Filmmaker Rose Glass‘ follow-up to 2020’s “Saint Maud” stars Kristen Stewart as Lou, a gym manager who falls for a bodybuilding vagrant, played by Katy O’Brian (“The Mandalorian”), their romance getting sidelined when Lou’s sister (Jena Malone) is beaten so bad by her husband (Dave Franco), the lovers feel they need to do something about him. The thriller also stars Ed Harris in a terrific antagonist role as Lou’s gun-toting father. With Stewart’s popularity and the raves this received out of Sundance, this could offer some interesting counter-programming for the month.

“In the Land of Saints and Sinners” (Samuel Goldwyn Films – March 29)

Liam Neeson stars in yet another crime action-thriller, this one from Oscar-nominated film producer Robert Lorenz (“American Sniper”), taking place in an Irish village where a damaged father has to fight for redemption from his sins. The movie also stars Oscar nominee Kerry Condon from “The Banshees of Inisherin,” and two of the most ubiquitous Irish actors, Ciaran Hinds and Colm Meaney. It’s supposed to get a wide release over Easter weekend, but it might have trouble making much of a mark against Godzilla.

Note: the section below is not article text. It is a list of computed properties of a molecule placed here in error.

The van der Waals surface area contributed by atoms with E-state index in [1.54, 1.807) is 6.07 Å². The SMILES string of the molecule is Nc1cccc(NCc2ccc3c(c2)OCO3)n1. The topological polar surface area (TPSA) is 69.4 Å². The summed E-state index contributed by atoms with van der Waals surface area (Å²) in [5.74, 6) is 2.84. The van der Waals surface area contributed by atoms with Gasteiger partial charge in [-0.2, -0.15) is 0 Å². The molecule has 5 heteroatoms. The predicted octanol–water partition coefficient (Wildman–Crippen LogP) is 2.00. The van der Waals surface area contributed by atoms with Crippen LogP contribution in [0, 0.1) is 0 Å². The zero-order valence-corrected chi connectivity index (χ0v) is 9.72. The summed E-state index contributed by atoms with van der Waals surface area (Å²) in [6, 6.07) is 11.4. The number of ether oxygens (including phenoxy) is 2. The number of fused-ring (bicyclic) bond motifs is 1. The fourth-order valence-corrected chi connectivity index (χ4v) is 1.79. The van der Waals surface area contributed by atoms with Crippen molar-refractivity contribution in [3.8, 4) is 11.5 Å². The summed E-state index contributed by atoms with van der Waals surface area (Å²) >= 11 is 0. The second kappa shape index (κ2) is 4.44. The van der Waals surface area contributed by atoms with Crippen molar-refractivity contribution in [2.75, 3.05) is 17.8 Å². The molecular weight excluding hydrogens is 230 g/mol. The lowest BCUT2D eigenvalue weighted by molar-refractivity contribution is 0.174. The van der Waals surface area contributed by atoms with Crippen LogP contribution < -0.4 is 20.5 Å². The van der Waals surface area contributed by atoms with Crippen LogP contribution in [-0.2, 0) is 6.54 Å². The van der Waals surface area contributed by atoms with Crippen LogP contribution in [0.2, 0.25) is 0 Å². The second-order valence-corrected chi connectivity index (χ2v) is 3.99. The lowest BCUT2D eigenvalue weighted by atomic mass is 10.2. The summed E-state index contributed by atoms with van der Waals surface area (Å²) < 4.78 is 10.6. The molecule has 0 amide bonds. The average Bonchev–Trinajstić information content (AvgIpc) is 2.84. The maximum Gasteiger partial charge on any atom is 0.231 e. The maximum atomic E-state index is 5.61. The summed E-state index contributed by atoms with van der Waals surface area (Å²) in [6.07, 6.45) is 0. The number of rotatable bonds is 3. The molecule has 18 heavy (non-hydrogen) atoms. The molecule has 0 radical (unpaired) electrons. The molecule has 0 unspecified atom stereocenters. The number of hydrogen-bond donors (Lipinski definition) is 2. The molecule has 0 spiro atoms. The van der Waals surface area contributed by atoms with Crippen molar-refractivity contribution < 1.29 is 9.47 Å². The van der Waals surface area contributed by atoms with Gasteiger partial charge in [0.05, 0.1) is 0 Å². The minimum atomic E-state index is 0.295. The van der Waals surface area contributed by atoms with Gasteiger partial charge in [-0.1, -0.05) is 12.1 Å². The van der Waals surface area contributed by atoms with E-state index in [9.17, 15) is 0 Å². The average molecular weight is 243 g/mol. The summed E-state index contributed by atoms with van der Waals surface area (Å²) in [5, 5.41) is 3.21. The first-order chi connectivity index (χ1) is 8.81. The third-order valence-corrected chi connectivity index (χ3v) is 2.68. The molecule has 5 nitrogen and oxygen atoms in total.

SEE Grab the popcorn and sound off in our movie forums

“One Life” (Bleecker Street – March 15)

Sir Anthony Hopkins stars in James Howes‘ drama, playing Sir Nicholas Winston, a London broker who in the months leading up to WWII saved 600 children from Nazi-occupied Czechoslovakia. Johnny Flynn (“Les Miserables”) plays the younger Winston, and the film also stars Helena Bonham Carter and Lena Olin. The film was well-received when it debuted at the Toronto International Film Festival (TIFF) last year, but I’m not expecting much from it, box office-wise.